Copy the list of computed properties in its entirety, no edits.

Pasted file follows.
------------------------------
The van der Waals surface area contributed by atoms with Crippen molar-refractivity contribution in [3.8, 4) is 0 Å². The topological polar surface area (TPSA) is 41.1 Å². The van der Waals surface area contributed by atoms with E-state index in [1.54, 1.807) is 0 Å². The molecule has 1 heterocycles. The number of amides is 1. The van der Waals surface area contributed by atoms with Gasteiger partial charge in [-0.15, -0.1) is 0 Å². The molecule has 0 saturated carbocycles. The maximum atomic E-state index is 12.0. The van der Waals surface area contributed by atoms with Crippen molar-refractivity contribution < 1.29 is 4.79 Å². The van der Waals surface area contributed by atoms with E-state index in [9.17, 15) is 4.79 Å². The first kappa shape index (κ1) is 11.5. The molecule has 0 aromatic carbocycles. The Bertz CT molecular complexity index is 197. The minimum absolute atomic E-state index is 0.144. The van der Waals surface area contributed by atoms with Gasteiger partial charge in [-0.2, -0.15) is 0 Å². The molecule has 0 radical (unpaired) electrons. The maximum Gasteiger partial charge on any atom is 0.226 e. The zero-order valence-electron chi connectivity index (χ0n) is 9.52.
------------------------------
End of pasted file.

The van der Waals surface area contributed by atoms with Crippen molar-refractivity contribution in [3.8, 4) is 0 Å². The topological polar surface area (TPSA) is 41.1 Å². The van der Waals surface area contributed by atoms with E-state index in [1.54, 1.807) is 0 Å². The molecule has 1 heterocycles. The number of amides is 1. The van der Waals surface area contributed by atoms with Gasteiger partial charge in [-0.15, -0.1) is 0 Å². The molecule has 0 saturated carbocycles. The maximum atomic E-state index is 12.0. The van der Waals surface area contributed by atoms with Crippen molar-refractivity contribution < 1.29 is 4.79 Å². The van der Waals surface area contributed by atoms with E-state index in [9.17, 15) is 4.79 Å². The first kappa shape index (κ1) is 11.5. The molecule has 0 aromatic carbocycles. The Bertz CT molecular complexity index is 197. The minimum absolute atomic E-state index is 0.144. The van der Waals surface area contributed by atoms with Gasteiger partial charge in [-0.2, -0.15) is 0 Å². The molecule has 0 radical (unpaired) electrons. The maximum Gasteiger partial charge on any atom is 0.226 e. The zero-order valence-electron chi connectivity index (χ0n) is 9.52.